Sprint through the challenges when introducing or re-engaging people on your CRM system
If you want to implement technology to support your approach to managing and developing client relationships, it helps if you can pre-empt and quickly address the inevitable obstacles that you are likely to meet along the way.
Given that the project’s scope is likely to be quite broad, it takes a clear strategy – tested in pilots – to build the confidence and persistence needed to see initiatives through. It’s not easy, but being able to be pro-active with client data to develop stronger relationships, introduce new service propositions and open up new opportunities is the way forwards for most legal firms today.
Although not many are yet doing it effectively yet, it’s the firms that have started down this track – which takes commitment and drive – that will shine in the future.
Get focused on what really matters
What are your main reasons for investing in a Client Relationship Management (CRM) system? Are you looking to productivity? Cut customer service costs? Or increase sales?
Then decide where to get started with projects in bite-sized chunks – getting data cleansed, so people can share a reliable single view of the client. Create the right structure for information you need to gather; agree what is the easiest way to do this and keep data up to date – make it really easy. Don’t ask people to do too much too soon. There is a circular challenge – people need to have reliable data to feel the benefits; but they have to help put the right data in before it can be reliable … How do you address that?
More can be less
As you’ve probably already discovered, suppliers of CRM systems are eager to differentiate their products with different features, such as social media connectors or linked apps for smartphones and tablets.
However, more is often less. The extra complexity and blitz of features can just serve to distract you and your employees from your core aims. It might be great that you’ve got a feature that lets you tweet customers from within your CRM, but will that really make much difference to generating more business? Maybe at some stage … but not at the outset.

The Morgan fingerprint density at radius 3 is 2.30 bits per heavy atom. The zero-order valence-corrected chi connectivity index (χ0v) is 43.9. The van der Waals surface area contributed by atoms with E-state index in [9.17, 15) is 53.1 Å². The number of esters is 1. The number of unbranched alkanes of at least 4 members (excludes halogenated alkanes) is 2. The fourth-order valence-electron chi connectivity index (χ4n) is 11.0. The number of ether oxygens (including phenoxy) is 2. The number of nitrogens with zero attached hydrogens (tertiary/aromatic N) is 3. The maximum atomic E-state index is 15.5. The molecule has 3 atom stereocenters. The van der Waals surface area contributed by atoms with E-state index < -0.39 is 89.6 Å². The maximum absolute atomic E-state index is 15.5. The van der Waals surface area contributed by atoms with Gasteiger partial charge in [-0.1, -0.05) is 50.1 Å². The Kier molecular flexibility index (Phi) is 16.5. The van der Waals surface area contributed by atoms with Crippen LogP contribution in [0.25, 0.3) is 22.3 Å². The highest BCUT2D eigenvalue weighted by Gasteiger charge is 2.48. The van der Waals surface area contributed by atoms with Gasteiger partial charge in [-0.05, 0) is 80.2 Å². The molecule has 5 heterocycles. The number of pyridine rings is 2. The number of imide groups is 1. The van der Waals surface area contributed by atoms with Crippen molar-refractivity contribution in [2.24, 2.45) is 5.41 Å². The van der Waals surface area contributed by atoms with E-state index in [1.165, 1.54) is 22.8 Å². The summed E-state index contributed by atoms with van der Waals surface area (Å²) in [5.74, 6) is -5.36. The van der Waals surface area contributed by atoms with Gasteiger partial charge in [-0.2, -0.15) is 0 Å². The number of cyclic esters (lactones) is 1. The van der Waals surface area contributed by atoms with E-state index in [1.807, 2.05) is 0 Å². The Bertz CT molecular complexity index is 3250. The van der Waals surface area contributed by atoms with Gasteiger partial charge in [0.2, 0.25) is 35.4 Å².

Don’t forget the end user… from the outset
Input from your lawyers and support staff is crucial at every stage as they are the people who have to use whatever tools they are given. It’s essential you get end users involved in the buying decision – not just when you get to implementation. By that stage, their hands are tied by the system you have already paid for. Engaging them earlier will help point out barriers presented by certain systems and will likely save you a lot of time and money.
Realise the value of integration (Microsoft Office etc.)
The biggest challenges you’ll face with any new CRM system is user adoption. Anything that you can do to reduce the friction of using the system, will make this upcoming problem easier to handle. That’s where an integration with your existing systems become really useful.
Don’t be overly ambitious (sprint – in small chunks)
When you start out with a CRM system, you might want it to do a lot of things with it. If you pile all these requests up, you can build something that adds a lot of extra cost and time. Then you might discover that some of these features aren’t necessary later down the line.
At Inpractice UK, we use our experience of working with lawyers over many years on business development alongside the SPRINT methodology with our technical implementation partners (Crimson, when working with Microsoft Dynamics CRM) to build your CRM system. This means we focus on keeping the build process as lean as possible. We first build the elements and features which will get you the majority of results. You then test and pilot them, we modify based on your feedback from the pilot group – then we move on. This ensures that you don’t waste money and that we build something that genuinely benefits your business the way you want to develop it.
Plan for change management and training
It takes time for people to figure out how they can best use a CRM system. They need clear guidance, but also time to play with it, see how it works and to understand how it will benefit them. Change management and training is often more work than you expect it to be but we have the capacity and the patience to deliver all the training and ongoing support you need to guarantee you get the best experience for your users, so they adopt the system.
We can help you set out your objectives, strategy and plan of action to steer you through the potential pitfalls in implementing (and continuing to develop) your CRM system, so please …
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to introduce or relaunch your CRM initiative with us.
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